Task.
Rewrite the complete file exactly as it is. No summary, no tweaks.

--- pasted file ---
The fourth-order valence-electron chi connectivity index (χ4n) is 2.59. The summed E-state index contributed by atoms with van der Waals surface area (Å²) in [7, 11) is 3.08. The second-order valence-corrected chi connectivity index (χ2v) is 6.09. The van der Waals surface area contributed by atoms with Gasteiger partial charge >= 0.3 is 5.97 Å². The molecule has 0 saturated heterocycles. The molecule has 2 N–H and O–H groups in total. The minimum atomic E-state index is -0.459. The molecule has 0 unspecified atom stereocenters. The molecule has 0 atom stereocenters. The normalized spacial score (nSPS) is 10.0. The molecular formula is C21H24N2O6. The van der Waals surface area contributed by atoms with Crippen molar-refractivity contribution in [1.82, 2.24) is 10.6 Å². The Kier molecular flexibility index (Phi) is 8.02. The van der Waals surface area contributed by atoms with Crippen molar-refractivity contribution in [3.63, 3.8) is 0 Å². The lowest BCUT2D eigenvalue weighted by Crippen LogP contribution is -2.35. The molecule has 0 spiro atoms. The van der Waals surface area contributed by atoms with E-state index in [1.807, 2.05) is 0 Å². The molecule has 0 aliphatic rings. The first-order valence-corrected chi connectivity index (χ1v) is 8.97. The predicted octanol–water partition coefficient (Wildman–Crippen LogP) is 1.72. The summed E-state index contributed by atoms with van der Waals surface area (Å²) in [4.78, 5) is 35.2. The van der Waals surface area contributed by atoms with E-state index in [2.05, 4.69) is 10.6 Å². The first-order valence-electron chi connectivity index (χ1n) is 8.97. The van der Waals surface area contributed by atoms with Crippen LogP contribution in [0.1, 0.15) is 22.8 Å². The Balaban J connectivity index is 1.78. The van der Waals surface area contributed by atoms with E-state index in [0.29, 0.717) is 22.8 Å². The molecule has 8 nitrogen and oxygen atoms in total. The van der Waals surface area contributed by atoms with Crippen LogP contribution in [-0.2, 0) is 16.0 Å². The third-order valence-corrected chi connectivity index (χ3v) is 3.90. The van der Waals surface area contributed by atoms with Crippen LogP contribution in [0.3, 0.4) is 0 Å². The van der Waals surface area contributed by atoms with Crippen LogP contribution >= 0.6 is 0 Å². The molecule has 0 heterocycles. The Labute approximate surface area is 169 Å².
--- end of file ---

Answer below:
The fourth-order valence-electron chi connectivity index (χ4n) is 2.59. The summed E-state index contributed by atoms with van der Waals surface area (Å²) in [7, 11) is 3.08. The second-order valence-corrected chi connectivity index (χ2v) is 6.09. The van der Waals surface area contributed by atoms with Gasteiger partial charge >= 0.3 is 5.97 Å². The molecule has 0 saturated heterocycles. The molecule has 2 N–H and O–H groups in total. The minimum atomic E-state index is -0.459. The molecule has 0 unspecified atom stereocenters. The molecule has 0 atom stereocenters. The normalized spacial score (nSPS) is 10.0. The molecular formula is C21H24N2O6. The van der Waals surface area contributed by atoms with Crippen molar-refractivity contribution in [1.82, 2.24) is 10.6 Å². The Kier molecular flexibility index (Phi) is 8.02. The van der Waals surface area contributed by atoms with Crippen molar-refractivity contribution in [3.63, 3.8) is 0 Å². The lowest BCUT2D eigenvalue weighted by Crippen LogP contribution is -2.35. The molecule has 0 spiro atoms. The van der Waals surface area contributed by atoms with E-state index in [1.807, 2.05) is 0 Å². The molecule has 0 aliphatic rings. The first-order valence-corrected chi connectivity index (χ1v) is 8.97. The predicted octanol–water partition coefficient (Wildman–Crippen LogP) is 1.72. The summed E-state index contributed by atoms with van der Waals surface area (Å²) in [4.78, 5) is 35.2. The van der Waals surface area contributed by atoms with E-state index in [2.05, 4.69) is 10.6 Å². The first-order valence-electron chi connectivity index (χ1n) is 8.97. The van der Waals surface area contributed by atoms with Crippen LogP contribution in [0.1, 0.15) is 22.8 Å². The Balaban J connectivity index is 1.78. The van der Waals surface area contributed by atoms with E-state index in [0.29, 0.717) is 22.8 Å². The molecule has 8 nitrogen and oxygen atoms in total. The van der Waals surface area contributed by atoms with Crippen LogP contribution in [-0.2, 0) is 16.0 Å². The third-order valence-corrected chi connectivity index (χ3v) is 3.90. The van der Waals surface area contributed by atoms with Crippen LogP contribution in [0.3, 0.4) is 0 Å². The van der Waals surface area contributed by atoms with Crippen LogP contribution >= 0.6 is 0 Å². The molecule has 0 heterocycles. The Labute approximate surface area is 169 Å².